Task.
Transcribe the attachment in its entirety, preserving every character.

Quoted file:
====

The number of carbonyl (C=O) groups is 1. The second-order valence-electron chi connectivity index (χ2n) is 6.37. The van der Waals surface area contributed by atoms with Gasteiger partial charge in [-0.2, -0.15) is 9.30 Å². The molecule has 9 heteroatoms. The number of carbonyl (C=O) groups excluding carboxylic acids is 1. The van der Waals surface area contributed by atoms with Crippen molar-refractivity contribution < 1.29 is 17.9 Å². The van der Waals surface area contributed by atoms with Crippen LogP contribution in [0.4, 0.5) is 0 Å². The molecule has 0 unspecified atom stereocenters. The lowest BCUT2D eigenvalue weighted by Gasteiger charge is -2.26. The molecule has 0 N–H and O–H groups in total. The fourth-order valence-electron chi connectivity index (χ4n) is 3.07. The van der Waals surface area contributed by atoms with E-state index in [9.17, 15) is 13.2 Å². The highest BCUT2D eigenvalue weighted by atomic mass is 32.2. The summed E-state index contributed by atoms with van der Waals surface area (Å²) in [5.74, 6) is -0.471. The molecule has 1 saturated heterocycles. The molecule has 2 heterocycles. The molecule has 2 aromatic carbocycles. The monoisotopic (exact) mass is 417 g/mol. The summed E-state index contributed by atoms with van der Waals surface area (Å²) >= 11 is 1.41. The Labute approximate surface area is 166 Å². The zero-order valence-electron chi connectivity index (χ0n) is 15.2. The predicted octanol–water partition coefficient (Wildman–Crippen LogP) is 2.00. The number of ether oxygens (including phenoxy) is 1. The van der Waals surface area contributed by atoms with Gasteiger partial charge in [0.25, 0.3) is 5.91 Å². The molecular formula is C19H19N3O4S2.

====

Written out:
The number of carbonyl (C=O) groups is 1. The second-order valence-electron chi connectivity index (χ2n) is 6.37. The van der Waals surface area contributed by atoms with Gasteiger partial charge in [-0.2, -0.15) is 9.30 Å². The molecule has 9 heteroatoms. The number of carbonyl (C=O) groups excluding carboxylic acids is 1. The van der Waals surface area contributed by atoms with Crippen molar-refractivity contribution < 1.29 is 17.9 Å². The van der Waals surface area contributed by atoms with Crippen LogP contribution in [0.4, 0.5) is 0 Å². The molecule has 0 unspecified atom stereocenters. The lowest BCUT2D eigenvalue weighted by Gasteiger charge is -2.26. The molecule has 0 N–H and O–H groups in total. The fourth-order valence-electron chi connectivity index (χ4n) is 3.07. The van der Waals surface area contributed by atoms with E-state index in [9.17, 15) is 13.2 Å². The highest BCUT2D eigenvalue weighted by atomic mass is 32.2. The summed E-state index contributed by atoms with van der Waals surface area (Å²) in [5.74, 6) is -0.471. The molecule has 1 saturated heterocycles. The molecule has 2 heterocycles. The molecule has 2 aromatic carbocycles. The monoisotopic (exact) mass is 417 g/mol. The summed E-state index contributed by atoms with van der Waals surface area (Å²) >= 11 is 1.41. The Labute approximate surface area is 166 Å². The zero-order valence-electron chi connectivity index (χ0n) is 15.2. The predicted octanol–water partition coefficient (Wildman–Crippen LogP) is 2.00. The number of ether oxygens (including phenoxy) is 1. The van der Waals surface area contributed by atoms with Gasteiger partial charge in [0.25, 0.3) is 5.91 Å². The molecular formula is C19H19N3O4S2.